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By Jonathan Allen
NEW YORK (Reuters) – Salman Rushdie’s new novel “Victory Metropolis” might be printed on Tuesday, almost six months after a person repeatedly stabbed the author onstage throughout a lecture in New York state in what was extensively condemned as an assault on freedom of expression.
Rushdie, 75, was blinded in his proper eye and his left hand was badly injured by the stabbing, which occurred greater than three a long time after Iran instructed Muslims to kill Rushdie due to what spiritual leaders stated was blasphemy in his 1988 novel, “The Satanic Verses.”
Rushdie’s upcoming fifteenth novel might be printed by Penguin Random Home and takes the type of a translation of a legendary epic initially written in Sanskrit in regards to the Vijayanagara Empire that dominated over a lot of the southern finish of the Indian subcontinent within the 14th century.
Because the assault, Rushdie has struggled to put in writing and has suffered nightmares, he informed the New Yorker journal in an interview printed this week. He known as the person charged along with his tried homicide, Hadi Matar, an fool within the interview.
“All I’ve seen is his idiotic interview within the New York Submit,” stated Rushdie, who was born in Bombay, now Mumbai, and raised in a Muslim household. “Which solely an fool would do.”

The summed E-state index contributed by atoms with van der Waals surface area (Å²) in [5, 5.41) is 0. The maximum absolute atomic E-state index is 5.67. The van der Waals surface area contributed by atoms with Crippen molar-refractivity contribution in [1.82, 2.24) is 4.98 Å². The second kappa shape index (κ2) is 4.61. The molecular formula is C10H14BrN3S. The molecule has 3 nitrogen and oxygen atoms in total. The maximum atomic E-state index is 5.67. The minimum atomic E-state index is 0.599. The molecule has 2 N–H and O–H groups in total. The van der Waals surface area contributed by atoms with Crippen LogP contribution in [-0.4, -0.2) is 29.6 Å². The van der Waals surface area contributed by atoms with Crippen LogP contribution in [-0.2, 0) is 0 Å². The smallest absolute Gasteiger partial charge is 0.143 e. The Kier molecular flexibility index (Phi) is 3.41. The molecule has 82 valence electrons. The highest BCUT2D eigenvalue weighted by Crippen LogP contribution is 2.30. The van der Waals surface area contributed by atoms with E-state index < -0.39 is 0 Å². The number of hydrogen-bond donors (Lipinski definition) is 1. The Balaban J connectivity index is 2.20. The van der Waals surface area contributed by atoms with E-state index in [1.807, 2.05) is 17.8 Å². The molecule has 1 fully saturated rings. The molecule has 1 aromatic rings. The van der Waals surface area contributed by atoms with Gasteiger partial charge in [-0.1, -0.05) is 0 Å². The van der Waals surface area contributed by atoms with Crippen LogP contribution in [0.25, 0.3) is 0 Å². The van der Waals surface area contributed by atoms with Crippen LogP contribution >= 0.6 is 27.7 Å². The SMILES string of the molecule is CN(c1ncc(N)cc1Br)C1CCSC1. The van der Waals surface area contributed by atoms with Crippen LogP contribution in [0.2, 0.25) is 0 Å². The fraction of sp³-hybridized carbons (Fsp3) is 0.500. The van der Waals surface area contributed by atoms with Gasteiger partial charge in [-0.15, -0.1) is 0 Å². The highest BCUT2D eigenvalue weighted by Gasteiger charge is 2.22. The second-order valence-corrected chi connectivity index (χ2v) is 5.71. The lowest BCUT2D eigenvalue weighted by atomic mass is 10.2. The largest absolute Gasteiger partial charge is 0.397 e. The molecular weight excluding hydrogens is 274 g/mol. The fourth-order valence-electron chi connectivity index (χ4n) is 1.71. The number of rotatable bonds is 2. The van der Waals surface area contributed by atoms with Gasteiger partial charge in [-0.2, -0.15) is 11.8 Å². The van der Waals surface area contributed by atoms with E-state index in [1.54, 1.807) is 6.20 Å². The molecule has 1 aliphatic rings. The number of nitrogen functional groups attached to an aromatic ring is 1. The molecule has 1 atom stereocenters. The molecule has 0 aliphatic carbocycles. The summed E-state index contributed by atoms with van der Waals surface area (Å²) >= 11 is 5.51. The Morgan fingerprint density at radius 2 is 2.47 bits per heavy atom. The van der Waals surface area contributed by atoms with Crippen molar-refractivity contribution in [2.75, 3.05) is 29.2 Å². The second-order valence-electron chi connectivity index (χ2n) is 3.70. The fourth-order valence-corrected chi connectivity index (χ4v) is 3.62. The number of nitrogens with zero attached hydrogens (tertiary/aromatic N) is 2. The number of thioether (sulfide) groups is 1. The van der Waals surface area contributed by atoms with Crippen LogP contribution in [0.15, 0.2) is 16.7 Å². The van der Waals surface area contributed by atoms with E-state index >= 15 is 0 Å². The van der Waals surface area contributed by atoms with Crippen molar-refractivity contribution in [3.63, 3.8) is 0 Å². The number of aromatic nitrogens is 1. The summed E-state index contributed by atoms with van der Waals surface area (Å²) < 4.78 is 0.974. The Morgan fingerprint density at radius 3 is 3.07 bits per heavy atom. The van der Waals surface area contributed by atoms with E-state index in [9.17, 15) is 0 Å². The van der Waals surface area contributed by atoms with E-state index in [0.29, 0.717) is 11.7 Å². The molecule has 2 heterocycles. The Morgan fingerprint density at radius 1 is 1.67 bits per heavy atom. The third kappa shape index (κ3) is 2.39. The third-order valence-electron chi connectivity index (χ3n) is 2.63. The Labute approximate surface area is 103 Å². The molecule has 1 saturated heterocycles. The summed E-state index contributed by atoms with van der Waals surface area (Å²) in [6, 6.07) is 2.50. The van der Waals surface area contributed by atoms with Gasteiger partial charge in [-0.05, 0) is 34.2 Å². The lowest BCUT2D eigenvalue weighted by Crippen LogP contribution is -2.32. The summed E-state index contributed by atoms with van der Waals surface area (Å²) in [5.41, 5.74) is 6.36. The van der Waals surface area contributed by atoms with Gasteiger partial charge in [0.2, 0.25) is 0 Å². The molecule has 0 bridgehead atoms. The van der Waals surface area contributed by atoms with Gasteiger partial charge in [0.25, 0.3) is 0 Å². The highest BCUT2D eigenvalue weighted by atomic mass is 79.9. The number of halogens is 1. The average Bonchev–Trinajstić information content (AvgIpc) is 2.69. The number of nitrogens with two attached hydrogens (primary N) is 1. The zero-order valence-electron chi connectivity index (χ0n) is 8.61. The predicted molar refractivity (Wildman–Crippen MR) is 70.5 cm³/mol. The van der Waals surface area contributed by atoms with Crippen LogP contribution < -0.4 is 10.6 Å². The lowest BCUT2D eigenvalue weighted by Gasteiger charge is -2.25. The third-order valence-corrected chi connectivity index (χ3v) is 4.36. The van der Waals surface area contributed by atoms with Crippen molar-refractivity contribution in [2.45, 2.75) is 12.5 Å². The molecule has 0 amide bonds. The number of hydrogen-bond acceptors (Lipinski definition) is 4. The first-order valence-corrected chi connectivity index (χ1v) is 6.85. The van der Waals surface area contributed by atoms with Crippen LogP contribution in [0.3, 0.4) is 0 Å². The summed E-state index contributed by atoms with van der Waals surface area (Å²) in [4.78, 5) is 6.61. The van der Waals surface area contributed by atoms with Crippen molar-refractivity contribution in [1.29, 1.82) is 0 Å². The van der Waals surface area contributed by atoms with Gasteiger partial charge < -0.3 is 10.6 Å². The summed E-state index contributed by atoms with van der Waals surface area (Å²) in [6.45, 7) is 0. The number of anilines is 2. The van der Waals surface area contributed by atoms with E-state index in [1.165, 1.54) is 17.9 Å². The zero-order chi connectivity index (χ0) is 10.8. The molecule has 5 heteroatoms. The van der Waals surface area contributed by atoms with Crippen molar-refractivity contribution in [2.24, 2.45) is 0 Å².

Matar, 25, informed the Submit in a jailhouse interview shortly after the stabbing that he thought Rushdie had insulted Islam.
After Ayatollah Ruhollah Khomeini, then Iran’s supreme chief, pronounced a fatwa, or spiritual edict, calling for Rushdie’s loss of life, the author spent years in hiding underneath the safety of British police. However lately he lived extra overtly and was typically seen in New York Metropolis.
Matar has pleaded not responsible to second-degree tried homicide and second-degree assault. He stays jailed pending trial, which isn’t anticipated to start for a number of months.
Rushdie spent six weeks recuperating in hospital and nonetheless requires common medical visits, he informed the New Yorker. He stated he hoped the assault wouldn’t overshadow the novel.
“I’ve all the time thought that my books are extra fascinating than my life,” he informed the journal. “Sadly, the world seems to disagree.”
(Reporting by Jonathan Allen; modifying by Donna Bryson and Josie Kao)